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Israel invents world’s first robot for picking tomatoes

MetoMotion's greenhouse robotic tomato harvester (Photo: Screenshot)

The co-founder and CEO of Israeli startup MetoMotion, which focuses on developing a robotic system for labor-intensive greenhouse tasks, has invented the world’s first tomato-picking robot

Adi Nir said he invented the robot because of the lack of workers in Israel’s agricultural sector, which employs only 1% of all Israelis in the job market. To fill the gap, farmers bring foreign workers to Israel to do the harvesting, a complicated process which drives up labor costs. 

“We hear many times about farmers leaving the crops to rot because there is no one to pick them,” Nir told The Times of Israel. “Today you can’t grow tomatoes like 30 years ago. For them to be high quality and competitive in pricing, you need to do some transformation. The idea was to help farmers solve the labor shortage problem, as more and more young people are seeking more advanced occupations where they don’t need to use their hands or back.”

MetoMotion has so far raised a total of $10 million from investors such as the Israeli venture capital fund The Trendlines Group, Ridder, a Dutch greenhouse technology company and another Dutch investor.

Nir explained that artificial intelligence drives the robot, which uses two arms to pick the tomatoes on both sides of a row in high-tech greenhouses. The robots use AI-powered sensor-vision technology to help them both detect ripe tomatoes and avoid accidents as they drive down the greenhouse rows.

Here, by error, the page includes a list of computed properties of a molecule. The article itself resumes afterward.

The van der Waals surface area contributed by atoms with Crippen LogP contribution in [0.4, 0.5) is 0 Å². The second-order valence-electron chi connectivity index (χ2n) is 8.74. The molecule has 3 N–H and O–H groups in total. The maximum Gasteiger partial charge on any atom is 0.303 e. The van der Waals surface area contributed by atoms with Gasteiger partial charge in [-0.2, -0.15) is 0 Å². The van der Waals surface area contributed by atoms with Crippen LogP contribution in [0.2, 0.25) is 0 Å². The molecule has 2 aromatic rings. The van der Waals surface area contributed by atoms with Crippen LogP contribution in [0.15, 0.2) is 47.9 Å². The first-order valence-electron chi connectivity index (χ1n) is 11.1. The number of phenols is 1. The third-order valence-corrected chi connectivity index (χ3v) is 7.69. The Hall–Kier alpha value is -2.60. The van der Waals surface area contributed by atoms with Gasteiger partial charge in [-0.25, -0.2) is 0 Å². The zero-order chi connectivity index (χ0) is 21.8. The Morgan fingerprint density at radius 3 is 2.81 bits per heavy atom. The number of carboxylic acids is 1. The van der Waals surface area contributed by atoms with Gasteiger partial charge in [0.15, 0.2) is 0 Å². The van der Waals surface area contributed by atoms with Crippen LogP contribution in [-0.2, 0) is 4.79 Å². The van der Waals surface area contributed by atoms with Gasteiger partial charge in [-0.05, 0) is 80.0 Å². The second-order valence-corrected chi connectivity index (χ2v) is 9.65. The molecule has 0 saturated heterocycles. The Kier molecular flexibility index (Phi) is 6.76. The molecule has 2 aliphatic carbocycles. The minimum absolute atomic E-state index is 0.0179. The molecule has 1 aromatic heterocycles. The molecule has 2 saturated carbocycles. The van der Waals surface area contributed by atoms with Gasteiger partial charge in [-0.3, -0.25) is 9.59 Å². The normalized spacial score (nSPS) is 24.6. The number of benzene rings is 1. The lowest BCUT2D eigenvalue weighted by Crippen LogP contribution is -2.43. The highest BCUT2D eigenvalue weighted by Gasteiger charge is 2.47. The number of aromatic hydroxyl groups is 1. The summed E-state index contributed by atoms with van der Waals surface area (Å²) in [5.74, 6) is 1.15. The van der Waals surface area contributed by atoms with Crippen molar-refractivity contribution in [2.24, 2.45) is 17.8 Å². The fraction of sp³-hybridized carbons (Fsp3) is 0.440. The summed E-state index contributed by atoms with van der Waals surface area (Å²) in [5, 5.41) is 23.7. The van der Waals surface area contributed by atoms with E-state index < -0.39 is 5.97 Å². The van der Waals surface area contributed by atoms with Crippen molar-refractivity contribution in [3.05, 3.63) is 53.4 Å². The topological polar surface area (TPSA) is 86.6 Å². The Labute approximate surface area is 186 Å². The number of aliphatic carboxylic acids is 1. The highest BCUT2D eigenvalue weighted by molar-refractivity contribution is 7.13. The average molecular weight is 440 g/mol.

“We used the capabilities of artificial intelligence to develop a platform which is designed to work in a greenhouse environment, where you can produce high quality yield in different weather conditions with much less water than you do outside all year around. Unlike other robotic or industrial applications, which are characterized by more repetitive tasks, in agriculture every plant is a little bit different. So we came up with a solution based on AI capabilities to look at the plants, understand the structure, environment, how to measure the ripeness and how to decide if it’s ready,” Nir said.

He added that the robots “reduce the labor needs of harvesting by about 90% and cut production costs by about 50% by saving on manpower costs.”

According to Nir, it would take five robots about a week to harvest all the tomatoes in a 50,000 square meter [59,800 square yards] greenhouse facility.

The All Israel News Staff is a team of journalists in Israel.

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